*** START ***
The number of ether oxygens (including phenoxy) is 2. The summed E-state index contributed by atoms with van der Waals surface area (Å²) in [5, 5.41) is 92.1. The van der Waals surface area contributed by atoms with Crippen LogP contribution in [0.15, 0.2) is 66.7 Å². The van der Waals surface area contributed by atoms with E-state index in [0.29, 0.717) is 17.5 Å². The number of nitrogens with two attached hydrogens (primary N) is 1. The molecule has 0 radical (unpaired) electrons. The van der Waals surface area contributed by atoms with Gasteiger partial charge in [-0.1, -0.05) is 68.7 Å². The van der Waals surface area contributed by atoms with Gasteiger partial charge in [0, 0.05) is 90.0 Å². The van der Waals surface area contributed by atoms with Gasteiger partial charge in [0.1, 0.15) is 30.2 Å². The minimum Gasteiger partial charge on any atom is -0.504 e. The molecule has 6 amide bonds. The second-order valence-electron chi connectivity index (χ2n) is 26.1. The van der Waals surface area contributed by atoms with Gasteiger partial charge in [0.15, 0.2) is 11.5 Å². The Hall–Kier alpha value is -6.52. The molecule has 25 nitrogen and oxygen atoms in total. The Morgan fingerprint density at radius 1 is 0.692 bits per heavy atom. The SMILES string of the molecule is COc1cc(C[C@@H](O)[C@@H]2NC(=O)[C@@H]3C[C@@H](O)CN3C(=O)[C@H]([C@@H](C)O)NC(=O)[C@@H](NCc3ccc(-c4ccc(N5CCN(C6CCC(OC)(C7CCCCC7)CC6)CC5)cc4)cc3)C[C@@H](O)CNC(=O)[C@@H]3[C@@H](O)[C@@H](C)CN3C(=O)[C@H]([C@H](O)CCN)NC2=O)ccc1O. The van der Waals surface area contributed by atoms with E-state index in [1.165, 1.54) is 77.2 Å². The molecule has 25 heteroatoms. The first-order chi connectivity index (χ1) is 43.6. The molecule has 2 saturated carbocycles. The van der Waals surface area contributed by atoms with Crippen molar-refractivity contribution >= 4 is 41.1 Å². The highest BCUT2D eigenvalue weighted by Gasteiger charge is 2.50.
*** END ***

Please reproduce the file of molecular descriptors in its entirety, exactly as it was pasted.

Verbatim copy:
The number of ether oxygens (including phenoxy) is 2. The summed E-state index contributed by atoms with van der Waals surface area (Å²) in [5, 5.41) is 92.1. The van der Waals surface area contributed by atoms with Crippen LogP contribution in [0.15, 0.2) is 66.7 Å². The van der Waals surface area contributed by atoms with E-state index in [0.29, 0.717) is 17.5 Å². The number of nitrogens with two attached hydrogens (primary N) is 1. The molecule has 0 radical (unpaired) electrons. The van der Waals surface area contributed by atoms with Gasteiger partial charge in [-0.1, -0.05) is 68.7 Å². The van der Waals surface area contributed by atoms with Gasteiger partial charge in [0, 0.05) is 90.0 Å². The van der Waals surface area contributed by atoms with Gasteiger partial charge in [0.1, 0.15) is 30.2 Å². The minimum Gasteiger partial charge on any atom is -0.504 e. The molecule has 6 amide bonds. The second-order valence-electron chi connectivity index (χ2n) is 26.1. The van der Waals surface area contributed by atoms with Gasteiger partial charge in [0.15, 0.2) is 11.5 Å². The Hall–Kier alpha value is -6.52. The molecule has 25 nitrogen and oxygen atoms in total. The Morgan fingerprint density at radius 1 is 0.692 bits per heavy atom. The SMILES string of the molecule is COc1cc(C[C@@H](O)[C@@H]2NC(=O)[C@@H]3C[C@@H](O)CN3C(=O)[C@H]([C@@H](C)O)NC(=O)[C@@H](NCc3ccc(-c4ccc(N5CCN(C6CCC(OC)(C7CCCCC7)CC6)CC5)cc4)cc3)C[C@@H](O)CNC(=O)[C@@H]3[C@@H](O)[C@@H](C)CN3C(=O)[C@H]([C@H](O)CCN)NC2=O)ccc1O. The van der Waals surface area contributed by atoms with E-state index in [1.165, 1.54) is 77.2 Å². The molecule has 25 heteroatoms. The first-order chi connectivity index (χ1) is 43.6. The molecule has 2 saturated carbocycles. The van der Waals surface area contributed by atoms with Crippen molar-refractivity contribution >= 4 is 41.1 Å². The highest BCUT2D eigenvalue weighted by Gasteiger charge is 2.50.